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Well, here we go. The network of copyright critics seems to be working out their main talking points for hating on H.R. 1695, which proposes to make the Register of Copyrights a presidential appointee (with Senate approval) rather than an employee of the Librarian of Congress. Mike Masnick, founder/editor of Techdirt, has written a piece for The Verge that comprises (I think) all of the Greatest Hits from the anti-copyright songbook, including the popular jingle referred to in my last post about Mickey Mouse being the major force behind the 1998 Copyright Term Extension Act.
While it’s tempting to respond to each of the window-dressing fallacies deployed in Masnick’s article, it would also be tedious. (I just can’t come up with any more ways to mock the invocation of SOPA by that crowd.) As usual, Masnick wants to sell us an epic tale of Copyright vs. The Internet with statements like, “The copyright questions raised by the internet are existential.” He says this as though copyright law has never contended with technology before, or as if to imply that the internet is just a litigation or two away from being shut down. And, of course, this “existential” threat will be masterminded by Hollywood and the RIAA through the new Register of Copyrights if the position were to become an appointee of the Executive.
This defies both historical evidence and common sense, concluding with the fact that the major rights holders are, at this point, all-in on this whole internet thingy. Like those companies that said “no thanks” to Trump’s EPA rollbacks because they’ve already invested substantially in going green, the proverbial, sinister Hollywood really has no interest in “breaking the internet.” Again, in reference to my last post, how much has Marvel invested in growing its franchise just on the Netflix platform alone? Right. So, let’s put the doomsday hyperbole back in the crazy drawer where it belongs and talk about reality.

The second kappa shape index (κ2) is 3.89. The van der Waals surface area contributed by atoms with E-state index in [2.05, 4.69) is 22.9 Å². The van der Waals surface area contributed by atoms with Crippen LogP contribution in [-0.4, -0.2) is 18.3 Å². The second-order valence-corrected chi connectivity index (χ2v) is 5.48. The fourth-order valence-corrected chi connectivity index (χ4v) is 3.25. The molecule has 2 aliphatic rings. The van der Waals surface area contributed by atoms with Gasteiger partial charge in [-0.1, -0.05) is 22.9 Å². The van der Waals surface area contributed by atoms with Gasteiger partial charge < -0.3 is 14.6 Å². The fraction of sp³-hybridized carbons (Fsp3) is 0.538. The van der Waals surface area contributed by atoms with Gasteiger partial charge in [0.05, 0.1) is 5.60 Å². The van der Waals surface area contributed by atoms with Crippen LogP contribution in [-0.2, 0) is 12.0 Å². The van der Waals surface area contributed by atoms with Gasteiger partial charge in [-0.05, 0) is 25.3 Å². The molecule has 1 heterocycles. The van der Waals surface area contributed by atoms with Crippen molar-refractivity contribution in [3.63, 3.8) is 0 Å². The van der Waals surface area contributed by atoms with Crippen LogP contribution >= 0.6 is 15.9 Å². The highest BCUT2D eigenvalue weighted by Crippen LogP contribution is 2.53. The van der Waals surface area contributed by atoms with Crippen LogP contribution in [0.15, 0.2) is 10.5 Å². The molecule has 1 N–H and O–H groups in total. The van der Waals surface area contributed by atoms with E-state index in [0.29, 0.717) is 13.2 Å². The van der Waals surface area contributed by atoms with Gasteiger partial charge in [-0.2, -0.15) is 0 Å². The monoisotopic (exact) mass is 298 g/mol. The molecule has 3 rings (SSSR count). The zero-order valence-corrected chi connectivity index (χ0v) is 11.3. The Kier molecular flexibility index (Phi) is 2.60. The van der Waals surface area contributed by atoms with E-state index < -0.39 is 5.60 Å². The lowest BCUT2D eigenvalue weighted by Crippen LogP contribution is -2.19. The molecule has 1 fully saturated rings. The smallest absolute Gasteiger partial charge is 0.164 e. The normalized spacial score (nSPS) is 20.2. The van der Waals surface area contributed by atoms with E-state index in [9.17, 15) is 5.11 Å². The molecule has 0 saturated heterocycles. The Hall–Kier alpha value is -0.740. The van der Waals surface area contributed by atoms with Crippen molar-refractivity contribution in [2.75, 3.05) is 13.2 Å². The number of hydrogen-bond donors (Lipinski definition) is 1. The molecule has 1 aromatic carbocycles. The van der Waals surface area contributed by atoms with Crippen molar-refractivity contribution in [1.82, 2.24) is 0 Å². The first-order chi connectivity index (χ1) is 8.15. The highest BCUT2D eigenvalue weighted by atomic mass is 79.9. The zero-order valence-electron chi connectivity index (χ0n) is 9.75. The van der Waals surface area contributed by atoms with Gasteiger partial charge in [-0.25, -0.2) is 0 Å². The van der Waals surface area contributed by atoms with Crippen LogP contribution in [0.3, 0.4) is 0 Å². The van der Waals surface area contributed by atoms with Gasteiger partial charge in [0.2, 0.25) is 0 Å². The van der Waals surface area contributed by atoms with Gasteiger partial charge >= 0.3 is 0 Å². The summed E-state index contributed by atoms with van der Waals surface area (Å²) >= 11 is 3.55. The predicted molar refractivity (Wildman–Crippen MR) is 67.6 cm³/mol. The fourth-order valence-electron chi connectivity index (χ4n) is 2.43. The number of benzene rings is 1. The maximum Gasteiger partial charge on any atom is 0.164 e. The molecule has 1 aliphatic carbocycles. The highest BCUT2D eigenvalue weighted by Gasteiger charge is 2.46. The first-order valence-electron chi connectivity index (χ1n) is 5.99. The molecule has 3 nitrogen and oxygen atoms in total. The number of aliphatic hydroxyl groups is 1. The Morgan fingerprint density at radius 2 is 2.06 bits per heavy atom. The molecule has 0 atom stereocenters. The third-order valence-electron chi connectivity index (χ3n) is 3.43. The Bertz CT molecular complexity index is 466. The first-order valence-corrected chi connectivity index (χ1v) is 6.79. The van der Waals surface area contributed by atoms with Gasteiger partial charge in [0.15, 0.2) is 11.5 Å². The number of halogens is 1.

Politicizing to Criticize Politics
Masnick asserts two big bullet points in this article, one which coincides with one of EFF’s first responses, and one which coincides with Representative Zoe Lofgren’s testimony on Capitol Hill. (Rep. Lofgren (D-CA) represents Silicon Valley’s district and is highly critical of copyright.)
The first major point Masnick (and the EFF) asserts is that if the Register position were to become a presidential appointee, this would “politicize” the role more than it already is and make the Register more vulnerable to industry influence. With regard to bi-partisanship, the bill was introduced by Representatives Goodlatte (R-VA) and Conyers (D-MI) and passed out of committee with a vote of 27-1. But beyond Congressional consensus, this “influence” allegation is an interesting one coming from a crowd that has already accused the last Register (by way of a smear campaign) of being about as subservient to major rights holders as one might imagine.
Nevertheless, Masnick et al seem to feel the next Register could “go to eleven” and be even more extra totally double-secret “captured” by Hollywood. And the way this will happen is by reorganizing the USCO relative to the LOC. It’s an argument based on innuendo, laced with emotional triggers for readers (see references to SOPA & Disney); but there is no substantive case being made as to why this reorganization will increase the potential for inappropriate deference to major rights holders.